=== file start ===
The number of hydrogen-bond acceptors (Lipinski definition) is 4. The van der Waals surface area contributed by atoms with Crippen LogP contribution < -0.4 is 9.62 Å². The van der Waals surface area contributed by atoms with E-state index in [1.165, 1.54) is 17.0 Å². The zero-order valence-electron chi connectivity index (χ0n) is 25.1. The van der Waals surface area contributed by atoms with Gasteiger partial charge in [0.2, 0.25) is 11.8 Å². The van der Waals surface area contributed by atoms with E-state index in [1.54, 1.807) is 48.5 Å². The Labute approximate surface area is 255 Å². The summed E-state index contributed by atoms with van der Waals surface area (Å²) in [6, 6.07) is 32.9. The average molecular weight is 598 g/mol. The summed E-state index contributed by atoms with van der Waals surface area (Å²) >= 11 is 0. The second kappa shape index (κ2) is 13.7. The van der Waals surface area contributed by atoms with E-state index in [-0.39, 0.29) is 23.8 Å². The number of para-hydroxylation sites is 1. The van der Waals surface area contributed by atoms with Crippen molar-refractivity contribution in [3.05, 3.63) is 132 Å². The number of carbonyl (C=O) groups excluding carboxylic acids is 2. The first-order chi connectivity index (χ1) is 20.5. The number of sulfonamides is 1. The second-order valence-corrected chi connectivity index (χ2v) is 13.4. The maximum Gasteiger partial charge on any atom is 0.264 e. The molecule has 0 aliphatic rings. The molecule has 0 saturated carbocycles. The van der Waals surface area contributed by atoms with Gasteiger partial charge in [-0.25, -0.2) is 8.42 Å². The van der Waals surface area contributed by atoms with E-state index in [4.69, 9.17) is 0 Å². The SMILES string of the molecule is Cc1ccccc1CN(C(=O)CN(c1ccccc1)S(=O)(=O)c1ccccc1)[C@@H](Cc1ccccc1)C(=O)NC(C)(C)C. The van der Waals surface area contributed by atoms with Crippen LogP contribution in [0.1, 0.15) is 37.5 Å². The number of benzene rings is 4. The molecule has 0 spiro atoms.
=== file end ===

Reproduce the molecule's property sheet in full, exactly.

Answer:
The number of hydrogen-bond acceptors (Lipinski definition) is 4. The van der Waals surface area contributed by atoms with Crippen LogP contribution < -0.4 is 9.62 Å². The van der Waals surface area contributed by atoms with E-state index in [1.165, 1.54) is 17.0 Å². The zero-order valence-electron chi connectivity index (χ0n) is 25.1. The van der Waals surface area contributed by atoms with Gasteiger partial charge in [0.2, 0.25) is 11.8 Å². The van der Waals surface area contributed by atoms with E-state index in [1.54, 1.807) is 48.5 Å². The Labute approximate surface area is 255 Å². The summed E-state index contributed by atoms with van der Waals surface area (Å²) in [6, 6.07) is 32.9. The average molecular weight is 598 g/mol. The summed E-state index contributed by atoms with van der Waals surface area (Å²) >= 11 is 0. The second kappa shape index (κ2) is 13.7. The van der Waals surface area contributed by atoms with E-state index in [-0.39, 0.29) is 23.8 Å². The number of para-hydroxylation sites is 1. The van der Waals surface area contributed by atoms with Crippen molar-refractivity contribution in [3.05, 3.63) is 132 Å². The number of carbonyl (C=O) groups excluding carboxylic acids is 2. The first-order chi connectivity index (χ1) is 20.5. The number of sulfonamides is 1. The second-order valence-corrected chi connectivity index (χ2v) is 13.4. The maximum Gasteiger partial charge on any atom is 0.264 e. The molecule has 0 aliphatic rings. The molecule has 0 saturated carbocycles. The van der Waals surface area contributed by atoms with Gasteiger partial charge in [-0.25, -0.2) is 8.42 Å². The van der Waals surface area contributed by atoms with E-state index in [4.69, 9.17) is 0 Å². The SMILES string of the molecule is Cc1ccccc1CN(C(=O)CN(c1ccccc1)S(=O)(=O)c1ccccc1)[C@@H](Cc1ccccc1)C(=O)NC(C)(C)C. The van der Waals surface area contributed by atoms with Crippen LogP contribution in [0.1, 0.15) is 37.5 Å². The number of benzene rings is 4. The molecule has 0 spiro atoms.